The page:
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Q&A DURA VENT STOVE PIPE

Post in 'Questions and Answers' started by QandA, Dec 2, 2007.

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  1. QandA

    QandA New Member Staff Member

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    Question:

    I AM HAVING DIFFICULTY FROM THE MANUFACTURERS OF DURA VENT STOVE PIPE WHEN I ASK THEM HOW HOT THE OUTSIDE OF THEIR PIPE MIGHT GET DURING A CHIMNEY FIRE. WHILE BURNING A FAIRLY HOT FIRE, I HAVE TAKEN READINGS OF OVER 200 DEGREES F AS THE CHIMNEY GOES UP THROUGH THE HOUSE (I HAVEN'T ENCLOSED IT YET) I WAS UNDER THE IMPRESSION THAT THIS TYPE OF TRIPLE WALL PIPE STAYED RELATIVELY COOL TO THE TOUCH. WAS I WRONG? I JUST WANT TO MAKE SURE IT IS SAFE FOR MY NEW HOME DURING THE WORST CASE SCENARIO OF A 2000 DEGREE F CHIMNEY FIRE. CAN YOU DIRECT ME TO SOME ADDITIONAL RESOURCES/SPECIFICATIONS ON THIS TYPE OF PIPE? THANKS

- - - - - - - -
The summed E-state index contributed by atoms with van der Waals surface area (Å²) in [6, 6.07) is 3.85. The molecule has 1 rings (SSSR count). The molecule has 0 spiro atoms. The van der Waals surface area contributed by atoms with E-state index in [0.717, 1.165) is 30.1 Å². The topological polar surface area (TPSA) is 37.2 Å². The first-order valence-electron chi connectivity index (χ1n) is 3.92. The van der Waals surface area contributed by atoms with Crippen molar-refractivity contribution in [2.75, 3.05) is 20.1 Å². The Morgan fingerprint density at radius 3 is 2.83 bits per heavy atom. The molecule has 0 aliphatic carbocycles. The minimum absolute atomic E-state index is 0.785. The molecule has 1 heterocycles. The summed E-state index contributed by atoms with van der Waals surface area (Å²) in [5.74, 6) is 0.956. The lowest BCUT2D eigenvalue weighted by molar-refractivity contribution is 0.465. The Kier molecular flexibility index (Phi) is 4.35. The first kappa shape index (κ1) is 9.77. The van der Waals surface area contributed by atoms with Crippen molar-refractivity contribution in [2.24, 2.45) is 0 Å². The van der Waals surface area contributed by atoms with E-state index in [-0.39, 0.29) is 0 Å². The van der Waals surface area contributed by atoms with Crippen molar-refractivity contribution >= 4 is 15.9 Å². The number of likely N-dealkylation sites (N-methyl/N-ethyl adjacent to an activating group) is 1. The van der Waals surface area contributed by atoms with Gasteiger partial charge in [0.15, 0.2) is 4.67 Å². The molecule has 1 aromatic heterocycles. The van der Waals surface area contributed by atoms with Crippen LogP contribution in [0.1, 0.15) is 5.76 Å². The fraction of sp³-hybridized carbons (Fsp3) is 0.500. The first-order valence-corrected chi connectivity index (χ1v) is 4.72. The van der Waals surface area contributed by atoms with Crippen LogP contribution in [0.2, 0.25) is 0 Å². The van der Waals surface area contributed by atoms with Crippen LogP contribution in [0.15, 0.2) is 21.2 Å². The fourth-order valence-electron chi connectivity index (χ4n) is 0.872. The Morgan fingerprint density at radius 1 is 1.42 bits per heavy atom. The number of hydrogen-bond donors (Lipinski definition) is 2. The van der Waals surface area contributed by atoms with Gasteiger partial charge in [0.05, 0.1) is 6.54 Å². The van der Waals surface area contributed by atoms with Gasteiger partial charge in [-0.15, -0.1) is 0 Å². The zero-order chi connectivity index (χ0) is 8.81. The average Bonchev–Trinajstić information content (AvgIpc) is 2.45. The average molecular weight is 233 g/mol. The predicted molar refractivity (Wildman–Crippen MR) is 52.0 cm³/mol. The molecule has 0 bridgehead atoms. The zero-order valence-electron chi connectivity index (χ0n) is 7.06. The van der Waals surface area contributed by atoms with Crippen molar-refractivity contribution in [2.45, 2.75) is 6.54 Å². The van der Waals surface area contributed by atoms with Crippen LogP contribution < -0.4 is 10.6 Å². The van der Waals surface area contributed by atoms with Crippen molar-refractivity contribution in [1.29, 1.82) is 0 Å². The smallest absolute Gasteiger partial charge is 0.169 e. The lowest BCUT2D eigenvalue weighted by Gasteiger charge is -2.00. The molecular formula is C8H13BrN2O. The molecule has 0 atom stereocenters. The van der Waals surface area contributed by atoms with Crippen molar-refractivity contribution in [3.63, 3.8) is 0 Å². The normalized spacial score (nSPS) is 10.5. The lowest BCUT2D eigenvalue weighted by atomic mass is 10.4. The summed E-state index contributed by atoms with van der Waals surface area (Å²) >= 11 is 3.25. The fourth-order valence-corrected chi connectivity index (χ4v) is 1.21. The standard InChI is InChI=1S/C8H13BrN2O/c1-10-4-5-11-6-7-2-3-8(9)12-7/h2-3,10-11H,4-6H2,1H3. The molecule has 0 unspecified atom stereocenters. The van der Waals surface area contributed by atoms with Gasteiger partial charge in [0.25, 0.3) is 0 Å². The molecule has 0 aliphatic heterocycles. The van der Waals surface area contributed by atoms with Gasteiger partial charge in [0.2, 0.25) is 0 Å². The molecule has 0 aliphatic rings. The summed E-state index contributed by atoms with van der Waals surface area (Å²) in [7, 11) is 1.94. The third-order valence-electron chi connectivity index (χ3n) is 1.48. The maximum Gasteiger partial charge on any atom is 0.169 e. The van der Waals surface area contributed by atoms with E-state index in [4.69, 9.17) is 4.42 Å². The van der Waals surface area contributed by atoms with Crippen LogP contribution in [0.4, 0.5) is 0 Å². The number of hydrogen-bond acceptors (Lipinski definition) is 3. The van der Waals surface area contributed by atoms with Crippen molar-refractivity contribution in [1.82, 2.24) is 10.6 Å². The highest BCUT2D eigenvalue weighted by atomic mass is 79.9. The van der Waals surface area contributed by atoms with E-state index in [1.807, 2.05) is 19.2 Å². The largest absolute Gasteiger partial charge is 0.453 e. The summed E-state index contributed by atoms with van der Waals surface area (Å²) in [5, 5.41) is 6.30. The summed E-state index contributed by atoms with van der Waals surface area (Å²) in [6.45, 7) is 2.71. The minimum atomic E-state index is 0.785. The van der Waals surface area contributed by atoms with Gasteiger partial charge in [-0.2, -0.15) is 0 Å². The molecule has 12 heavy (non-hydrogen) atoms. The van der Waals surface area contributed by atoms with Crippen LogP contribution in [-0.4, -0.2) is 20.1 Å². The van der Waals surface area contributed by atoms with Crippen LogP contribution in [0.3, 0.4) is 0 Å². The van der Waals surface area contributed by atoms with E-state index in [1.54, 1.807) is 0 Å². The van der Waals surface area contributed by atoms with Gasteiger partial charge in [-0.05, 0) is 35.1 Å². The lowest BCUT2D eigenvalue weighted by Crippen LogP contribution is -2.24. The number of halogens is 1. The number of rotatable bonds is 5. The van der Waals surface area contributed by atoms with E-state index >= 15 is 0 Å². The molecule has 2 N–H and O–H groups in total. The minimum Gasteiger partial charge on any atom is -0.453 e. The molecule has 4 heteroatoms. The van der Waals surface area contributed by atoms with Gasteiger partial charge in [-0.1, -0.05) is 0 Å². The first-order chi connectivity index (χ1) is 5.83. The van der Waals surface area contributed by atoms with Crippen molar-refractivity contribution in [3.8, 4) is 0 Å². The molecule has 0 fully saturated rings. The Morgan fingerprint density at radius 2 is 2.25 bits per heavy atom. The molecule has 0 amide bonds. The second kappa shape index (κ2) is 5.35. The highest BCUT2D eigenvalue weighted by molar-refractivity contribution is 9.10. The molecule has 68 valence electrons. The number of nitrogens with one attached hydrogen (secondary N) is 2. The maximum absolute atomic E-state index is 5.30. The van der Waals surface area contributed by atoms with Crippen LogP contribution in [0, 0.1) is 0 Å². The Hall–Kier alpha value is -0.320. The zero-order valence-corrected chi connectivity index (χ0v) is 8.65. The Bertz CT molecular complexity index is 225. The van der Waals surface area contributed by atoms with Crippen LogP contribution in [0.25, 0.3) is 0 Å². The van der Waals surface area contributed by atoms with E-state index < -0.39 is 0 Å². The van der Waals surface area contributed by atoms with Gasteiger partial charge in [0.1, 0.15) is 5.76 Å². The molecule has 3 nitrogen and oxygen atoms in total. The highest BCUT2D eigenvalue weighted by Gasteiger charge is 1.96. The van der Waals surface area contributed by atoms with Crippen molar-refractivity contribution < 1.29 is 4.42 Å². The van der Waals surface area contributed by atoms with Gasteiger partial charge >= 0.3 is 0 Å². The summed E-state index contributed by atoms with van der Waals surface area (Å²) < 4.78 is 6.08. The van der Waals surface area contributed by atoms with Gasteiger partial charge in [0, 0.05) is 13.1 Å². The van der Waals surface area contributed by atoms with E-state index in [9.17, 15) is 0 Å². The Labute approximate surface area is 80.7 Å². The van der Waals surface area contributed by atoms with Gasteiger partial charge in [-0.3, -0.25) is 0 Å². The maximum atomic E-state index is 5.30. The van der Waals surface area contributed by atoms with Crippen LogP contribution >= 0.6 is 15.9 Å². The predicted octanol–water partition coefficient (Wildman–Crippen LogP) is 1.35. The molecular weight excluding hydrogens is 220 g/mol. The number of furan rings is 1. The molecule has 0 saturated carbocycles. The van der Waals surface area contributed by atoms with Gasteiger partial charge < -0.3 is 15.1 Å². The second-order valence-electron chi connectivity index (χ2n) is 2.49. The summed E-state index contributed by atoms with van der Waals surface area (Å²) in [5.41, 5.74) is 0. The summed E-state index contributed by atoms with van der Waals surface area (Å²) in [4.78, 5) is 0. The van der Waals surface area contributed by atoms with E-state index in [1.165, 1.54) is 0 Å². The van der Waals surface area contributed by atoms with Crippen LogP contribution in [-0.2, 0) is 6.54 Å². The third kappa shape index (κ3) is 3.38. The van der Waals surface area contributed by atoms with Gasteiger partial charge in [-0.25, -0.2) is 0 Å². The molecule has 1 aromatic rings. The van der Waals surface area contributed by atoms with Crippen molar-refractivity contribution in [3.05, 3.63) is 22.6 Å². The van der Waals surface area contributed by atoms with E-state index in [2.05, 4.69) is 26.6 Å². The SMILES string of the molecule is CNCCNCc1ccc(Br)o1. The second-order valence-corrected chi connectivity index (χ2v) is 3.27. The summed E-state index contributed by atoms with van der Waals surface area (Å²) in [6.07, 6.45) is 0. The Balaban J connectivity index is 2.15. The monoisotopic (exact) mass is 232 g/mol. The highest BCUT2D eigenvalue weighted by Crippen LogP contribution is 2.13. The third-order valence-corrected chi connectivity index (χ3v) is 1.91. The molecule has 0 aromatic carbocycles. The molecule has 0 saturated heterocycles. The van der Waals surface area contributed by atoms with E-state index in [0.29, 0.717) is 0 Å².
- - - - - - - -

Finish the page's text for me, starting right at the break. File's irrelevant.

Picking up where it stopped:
Answer:

    A good question! A short discussion of temperatures in in order. Let's start at the bottom"
    1. Water will burn your hand at about 120 degrees F. Metal much hotter than this will also burn you if you hold your hand on it.
    2. Hot water pipes for heating (radiators) regularly hit 200 degree F...yet they go right through wood floors and other combustibles without any problems.
    3. Steam heating causes pipes to hit over 212 degrees...these also go through combustibles, yet would be MUCH too hot to touch.
    4. The lowest POSSIBLE temperatures where wood could ignite are in the 300 degree range. Even at this point, it would take prolonged heating and the wood would char long before it ignited.
    The outside of insulated chimney can probably hit temperatures of 500 degrees or hotter...still, the temperatures on the wood 2" away would remain very low. Supports for insulated chimney are designed so that air circulates in this 2", so it would be very difficult for a properly installed chimney to ignite materials in the walls or ceiling.

    So, to summarize..yes, you were wrong...it does get hot to the touch. Still, it's well within safe bounds.

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